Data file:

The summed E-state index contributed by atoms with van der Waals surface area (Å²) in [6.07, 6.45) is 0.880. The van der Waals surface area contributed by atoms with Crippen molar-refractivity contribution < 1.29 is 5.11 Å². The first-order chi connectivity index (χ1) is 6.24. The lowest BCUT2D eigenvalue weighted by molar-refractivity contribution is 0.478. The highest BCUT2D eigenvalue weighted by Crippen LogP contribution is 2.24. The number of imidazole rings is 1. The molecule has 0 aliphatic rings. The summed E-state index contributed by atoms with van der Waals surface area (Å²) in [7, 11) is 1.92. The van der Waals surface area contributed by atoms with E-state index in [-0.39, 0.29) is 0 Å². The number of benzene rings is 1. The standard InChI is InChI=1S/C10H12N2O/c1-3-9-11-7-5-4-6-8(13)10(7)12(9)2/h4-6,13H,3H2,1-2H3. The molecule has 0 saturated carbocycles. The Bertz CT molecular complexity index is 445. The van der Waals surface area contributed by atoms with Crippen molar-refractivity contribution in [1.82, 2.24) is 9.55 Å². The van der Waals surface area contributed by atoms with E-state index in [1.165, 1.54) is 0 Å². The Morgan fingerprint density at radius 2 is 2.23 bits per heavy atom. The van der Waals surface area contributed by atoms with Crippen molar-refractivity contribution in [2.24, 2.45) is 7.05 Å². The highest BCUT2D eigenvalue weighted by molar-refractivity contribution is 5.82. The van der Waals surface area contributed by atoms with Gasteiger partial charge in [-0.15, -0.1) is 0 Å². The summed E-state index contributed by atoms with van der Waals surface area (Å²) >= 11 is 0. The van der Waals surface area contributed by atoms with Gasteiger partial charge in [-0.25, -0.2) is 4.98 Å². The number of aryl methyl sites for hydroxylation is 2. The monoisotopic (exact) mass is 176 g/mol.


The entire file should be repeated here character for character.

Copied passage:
The summed E-state index contributed by atoms with van der Waals surface area (Å²) in [6.07, 6.45) is 0.880. The van der Waals surface area contributed by atoms with Crippen molar-refractivity contribution < 1.29 is 5.11 Å². The first-order chi connectivity index (χ1) is 6.24. The lowest BCUT2D eigenvalue weighted by molar-refractivity contribution is 0.478. The highest BCUT2D eigenvalue weighted by Crippen LogP contribution is 2.24. The number of imidazole rings is 1. The molecule has 0 aliphatic rings. The summed E-state index contributed by atoms with van der Waals surface area (Å²) in [7, 11) is 1.92. The van der Waals surface area contributed by atoms with E-state index in [-0.39, 0.29) is 0 Å². The number of benzene rings is 1. The standard InChI is InChI=1S/C10H12N2O/c1-3-9-11-7-5-4-6-8(13)10(7)12(9)2/h4-6,13H,3H2,1-2H3. The molecule has 0 saturated carbocycles. The Bertz CT molecular complexity index is 445. The van der Waals surface area contributed by atoms with Crippen molar-refractivity contribution in [1.82, 2.24) is 9.55 Å². The van der Waals surface area contributed by atoms with E-state index in [1.165, 1.54) is 0 Å². The Morgan fingerprint density at radius 2 is 2.23 bits per heavy atom. The van der Waals surface area contributed by atoms with Crippen molar-refractivity contribution in [2.24, 2.45) is 7.05 Å². The highest BCUT2D eigenvalue weighted by molar-refractivity contribution is 5.82. The van der Waals surface area contributed by atoms with Gasteiger partial charge in [-0.15, -0.1) is 0 Å². The summed E-state index contributed by atoms with van der Waals surface area (Å²) >= 11 is 0. The van der Waals surface area contributed by atoms with Gasteiger partial charge in [-0.25, -0.2) is 4.98 Å². The number of aryl methyl sites for hydroxylation is 2. The monoisotopic (exact) mass is 176 g/mol.